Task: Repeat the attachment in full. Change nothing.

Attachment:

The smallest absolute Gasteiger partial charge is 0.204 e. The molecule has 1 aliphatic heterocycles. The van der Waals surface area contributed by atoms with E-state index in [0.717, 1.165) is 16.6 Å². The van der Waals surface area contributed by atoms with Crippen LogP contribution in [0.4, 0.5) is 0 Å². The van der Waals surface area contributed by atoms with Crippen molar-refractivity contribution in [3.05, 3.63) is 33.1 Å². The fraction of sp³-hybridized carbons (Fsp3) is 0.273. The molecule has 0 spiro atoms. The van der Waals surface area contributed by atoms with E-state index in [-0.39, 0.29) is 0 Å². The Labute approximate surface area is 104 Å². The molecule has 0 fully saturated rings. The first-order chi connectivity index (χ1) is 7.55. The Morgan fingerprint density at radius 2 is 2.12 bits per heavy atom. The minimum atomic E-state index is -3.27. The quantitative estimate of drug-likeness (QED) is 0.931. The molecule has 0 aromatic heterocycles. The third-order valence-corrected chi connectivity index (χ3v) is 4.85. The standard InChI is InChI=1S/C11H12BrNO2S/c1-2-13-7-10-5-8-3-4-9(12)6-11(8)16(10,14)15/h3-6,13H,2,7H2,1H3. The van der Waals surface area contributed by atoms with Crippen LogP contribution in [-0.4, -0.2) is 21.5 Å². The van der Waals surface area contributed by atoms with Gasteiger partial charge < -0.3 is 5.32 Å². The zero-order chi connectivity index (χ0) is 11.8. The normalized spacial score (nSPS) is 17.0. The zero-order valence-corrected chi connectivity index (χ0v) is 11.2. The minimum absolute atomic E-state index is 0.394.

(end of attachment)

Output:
The smallest absolute Gasteiger partial charge is 0.204 e. The molecule has 1 aliphatic heterocycles. The van der Waals surface area contributed by atoms with E-state index in [0.717, 1.165) is 16.6 Å². The van der Waals surface area contributed by atoms with Crippen LogP contribution in [0.4, 0.5) is 0 Å². The van der Waals surface area contributed by atoms with Crippen molar-refractivity contribution in [3.05, 3.63) is 33.1 Å². The fraction of sp³-hybridized carbons (Fsp3) is 0.273. The molecule has 0 spiro atoms. The van der Waals surface area contributed by atoms with E-state index in [-0.39, 0.29) is 0 Å². The Labute approximate surface area is 104 Å². The molecule has 0 fully saturated rings. The first-order chi connectivity index (χ1) is 7.55. The Morgan fingerprint density at radius 2 is 2.12 bits per heavy atom. The minimum atomic E-state index is -3.27. The quantitative estimate of drug-likeness (QED) is 0.931. The molecule has 0 aromatic heterocycles. The third-order valence-corrected chi connectivity index (χ3v) is 4.85. The standard InChI is InChI=1S/C11H12BrNO2S/c1-2-13-7-10-5-8-3-4-9(12)6-11(8)16(10,14)15/h3-6,13H,2,7H2,1H3. The van der Waals surface area contributed by atoms with Crippen LogP contribution in [-0.4, -0.2) is 21.5 Å². The van der Waals surface area contributed by atoms with Gasteiger partial charge < -0.3 is 5.32 Å². The zero-order chi connectivity index (χ0) is 11.8. The normalized spacial score (nSPS) is 17.0. The zero-order valence-corrected chi connectivity index (χ0v) is 11.2. The minimum absolute atomic E-state index is 0.394.